In 2011, scientists recorded a beforehand unknown feeding strategy in whales all over the world. Now, researchers in Australia assume they may have discovered proof of this behaviour being described in historic accounts of sea creatures, recorded greater than 2,000 years in the past.
They imagine that misunderstandings of those descriptions contributed to myths about medieval sea monsters.
Whales are identified lunge at their prey when feeding, however recently whales have been noticed on the floor of the water with their jaws open at proper angles, ready for shoals of fish to swim into their mouths. A clip of this strategy was captured in 2021 and went viral on Instagram.
This strategy appears to work for the whales as a result of the fish assume they’ve discovered a spot to shelter from predators, not realising they’re swimming into hazard.
It’s not identified why this strategy has solely recently been recognized, however scientists speculate that it is a results of altering environmental situations — or that whales are being extra carefully monitored than ever earlier than by drones and different fashionable applied sciences.
Dr John McCarthy, a maritime archaeologist in the College of Humanities, Arts and Social Sciences at Flinders University, first seen intriguing parallels between marine biology and historic literature whereas studying about Norse sea monsters.
“It struck me that the Norse description of the hafgufa was similar to the behaviour proven in movies of entice feeding whales, however I believed it was simply an attention-grabbing coincidence at first. Once I began wanting into it in element and discussing it with colleagues who specialise in medieval literature, we realised that the oldest variations of those myths don’t describe sea monsters in any respect, however are express in describing a kind of whale, says Dr McCarthy.
“That’s after we began to get actually . The extra we investigated it, the extra attention-grabbing the connections grew to become and the marine biologists we spoke to discovered the thought fascinating.
Old Norse manuscripts describing the creature date from the 13th century and title the creature as a ‘hafgufa’.
This creature remained a part of Icelandic myths till the 18th century, typically included in accounts alongside the extra notorious kraken and mermaids.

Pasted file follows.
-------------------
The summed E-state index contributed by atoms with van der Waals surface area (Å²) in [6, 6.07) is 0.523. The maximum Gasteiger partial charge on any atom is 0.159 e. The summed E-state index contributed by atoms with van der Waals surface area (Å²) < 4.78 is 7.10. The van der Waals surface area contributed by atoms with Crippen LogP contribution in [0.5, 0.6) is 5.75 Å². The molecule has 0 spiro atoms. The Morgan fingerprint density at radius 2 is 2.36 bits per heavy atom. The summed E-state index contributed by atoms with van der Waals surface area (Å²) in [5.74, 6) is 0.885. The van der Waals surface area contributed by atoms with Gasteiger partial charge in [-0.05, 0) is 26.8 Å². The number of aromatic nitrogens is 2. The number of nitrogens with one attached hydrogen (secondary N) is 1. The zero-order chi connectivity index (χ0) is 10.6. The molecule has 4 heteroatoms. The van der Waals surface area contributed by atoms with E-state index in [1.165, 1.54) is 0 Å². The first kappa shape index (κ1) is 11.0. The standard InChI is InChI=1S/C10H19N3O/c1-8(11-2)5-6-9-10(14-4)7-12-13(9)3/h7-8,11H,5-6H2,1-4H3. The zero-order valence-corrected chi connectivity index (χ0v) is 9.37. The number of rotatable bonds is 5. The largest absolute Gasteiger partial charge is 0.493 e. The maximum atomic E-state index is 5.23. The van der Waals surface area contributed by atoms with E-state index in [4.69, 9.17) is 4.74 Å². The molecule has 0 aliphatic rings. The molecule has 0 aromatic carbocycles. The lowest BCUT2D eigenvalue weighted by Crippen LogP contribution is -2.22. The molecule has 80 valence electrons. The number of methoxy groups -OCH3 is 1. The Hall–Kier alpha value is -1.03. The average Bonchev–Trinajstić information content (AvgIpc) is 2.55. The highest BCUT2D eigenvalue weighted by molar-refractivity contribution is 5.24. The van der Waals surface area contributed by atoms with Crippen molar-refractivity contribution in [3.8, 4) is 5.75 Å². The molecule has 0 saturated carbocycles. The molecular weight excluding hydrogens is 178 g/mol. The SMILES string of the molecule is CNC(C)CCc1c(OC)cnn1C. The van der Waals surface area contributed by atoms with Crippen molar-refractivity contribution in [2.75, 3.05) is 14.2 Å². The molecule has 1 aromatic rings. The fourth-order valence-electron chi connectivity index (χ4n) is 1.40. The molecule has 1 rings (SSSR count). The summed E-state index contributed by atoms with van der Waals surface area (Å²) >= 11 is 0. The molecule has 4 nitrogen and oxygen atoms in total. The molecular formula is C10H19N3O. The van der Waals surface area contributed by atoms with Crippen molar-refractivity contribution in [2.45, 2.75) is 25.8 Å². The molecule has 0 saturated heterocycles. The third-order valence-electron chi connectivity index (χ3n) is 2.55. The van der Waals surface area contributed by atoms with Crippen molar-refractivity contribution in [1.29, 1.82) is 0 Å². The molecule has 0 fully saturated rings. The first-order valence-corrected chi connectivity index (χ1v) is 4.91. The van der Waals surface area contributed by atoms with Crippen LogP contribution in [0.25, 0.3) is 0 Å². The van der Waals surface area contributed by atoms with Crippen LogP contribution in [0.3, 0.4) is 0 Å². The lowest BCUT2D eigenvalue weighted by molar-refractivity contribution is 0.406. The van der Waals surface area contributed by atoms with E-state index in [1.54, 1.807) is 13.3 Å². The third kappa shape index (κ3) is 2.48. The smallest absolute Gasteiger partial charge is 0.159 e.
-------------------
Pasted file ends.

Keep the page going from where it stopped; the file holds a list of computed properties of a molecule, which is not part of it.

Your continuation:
However, it seems the Norse manuscripts may have drawn on medieval bestiaries, a well-liked sort of textual content in the medieval interval. Bestiaries describe massive numbers of actual and fantastical animals and typically embody an outline of a creature similar to the hafgufa, normally named because the ‘aspidochelone’.
Both the hafgufa and aspidochelone are generally stated to emit a particular fragrance or scent that helps to attract the fish in direction of their stationary mouths. Although some whales produce ambergris, which is an ingredient of fragrance, this isn’t true of such rorquals because the humpback.
Instead, researchers counsel this component may have been impressed by the ejection of filtered prey by whales, to assist appeal to extra prey right into a whale’s mouth.
Research co-author Dr Erin Sebo, an Associate Professor in Medieval Literature and Language in the College of Humanities, Arts and Social Sciences at Flinders University, says this may be one other instance of correct data in regards to the pure surroundings preserved in kinds that pre-date fashionable science.
“It’s thrilling as a result of the query of how lengthy whales have used this method is essential to understanding a variety of behavioural and even evolutionary questions. Marine biologists had assumed there was no method of recovering this knowledge however, utilizing medieval manuscripts, we have been in a position to reply a few of their questions.”
“We discovered that the extra fantastical accounts of this sea monster had been comparatively latest, relationship to the 17th and 18th centuries and there was a number of hypothesis amongst scientists about whether or not these accounts might need been provoked by pure phenomena, corresponding to optical illusions or underneath water volcanoes. In reality, the behaviour described in medieval texts, which appeared so unlikely, is just whale behaviour that we had not noticed however medieval and historic individuals had.”